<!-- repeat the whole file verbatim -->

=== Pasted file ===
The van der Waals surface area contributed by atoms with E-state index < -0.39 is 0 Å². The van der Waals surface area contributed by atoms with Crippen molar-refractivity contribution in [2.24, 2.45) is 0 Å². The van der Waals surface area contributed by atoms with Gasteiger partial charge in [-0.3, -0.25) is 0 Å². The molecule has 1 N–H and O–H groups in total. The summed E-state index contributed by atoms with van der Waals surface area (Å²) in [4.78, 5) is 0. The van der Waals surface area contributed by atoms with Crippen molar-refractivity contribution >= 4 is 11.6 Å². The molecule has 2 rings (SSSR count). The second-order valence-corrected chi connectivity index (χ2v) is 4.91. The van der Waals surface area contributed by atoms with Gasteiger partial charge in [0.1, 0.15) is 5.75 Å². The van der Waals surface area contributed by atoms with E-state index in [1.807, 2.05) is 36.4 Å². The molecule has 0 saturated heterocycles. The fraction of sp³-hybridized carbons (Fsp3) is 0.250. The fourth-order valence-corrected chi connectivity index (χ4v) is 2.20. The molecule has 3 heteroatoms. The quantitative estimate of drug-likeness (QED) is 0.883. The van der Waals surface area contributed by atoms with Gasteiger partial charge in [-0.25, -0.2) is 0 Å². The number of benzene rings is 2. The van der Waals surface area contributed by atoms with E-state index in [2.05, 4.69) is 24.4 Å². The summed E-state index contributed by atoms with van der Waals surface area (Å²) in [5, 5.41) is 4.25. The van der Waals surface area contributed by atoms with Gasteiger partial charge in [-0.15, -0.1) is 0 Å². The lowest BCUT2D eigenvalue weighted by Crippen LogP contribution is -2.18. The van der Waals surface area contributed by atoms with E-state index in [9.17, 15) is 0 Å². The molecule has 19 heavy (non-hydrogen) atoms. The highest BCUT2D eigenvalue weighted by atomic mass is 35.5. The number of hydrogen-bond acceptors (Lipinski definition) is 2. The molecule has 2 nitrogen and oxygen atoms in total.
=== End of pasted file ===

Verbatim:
The van der Waals surface area contributed by atoms with E-state index < -0.39 is 0 Å². The van der Waals surface area contributed by atoms with Crippen molar-refractivity contribution in [2.24, 2.45) is 0 Å². The van der Waals surface area contributed by atoms with Gasteiger partial charge in [-0.3, -0.25) is 0 Å². The molecule has 1 N–H and O–H groups in total. The summed E-state index contributed by atoms with van der Waals surface area (Å²) in [4.78, 5) is 0. The van der Waals surface area contributed by atoms with Crippen molar-refractivity contribution >= 4 is 11.6 Å². The molecule has 2 rings (SSSR count). The second-order valence-corrected chi connectivity index (χ2v) is 4.91. The van der Waals surface area contributed by atoms with Gasteiger partial charge in [0.1, 0.15) is 5.75 Å². The van der Waals surface area contributed by atoms with E-state index in [1.807, 2.05) is 36.4 Å². The molecule has 0 saturated heterocycles. The fraction of sp³-hybridized carbons (Fsp3) is 0.250. The fourth-order valence-corrected chi connectivity index (χ4v) is 2.20. The molecule has 3 heteroatoms. The quantitative estimate of drug-likeness (QED) is 0.883. The van der Waals surface area contributed by atoms with Gasteiger partial charge in [-0.25, -0.2) is 0 Å². The number of benzene rings is 2. The van der Waals surface area contributed by atoms with E-state index in [2.05, 4.69) is 24.4 Å². The summed E-state index contributed by atoms with van der Waals surface area (Å²) in [5, 5.41) is 4.25. The van der Waals surface area contributed by atoms with Gasteiger partial charge in [-0.15, -0.1) is 0 Å². The lowest BCUT2D eigenvalue weighted by Crippen LogP contribution is -2.18. The van der Waals surface area contributed by atoms with E-state index in [9.17, 15) is 0 Å². The molecule has 19 heavy (non-hydrogen) atoms. The highest BCUT2D eigenvalue weighted by atomic mass is 35.5. The number of hydrogen-bond acceptors (Lipinski definition) is 2. The molecule has 2 nitrogen and oxygen atoms in total.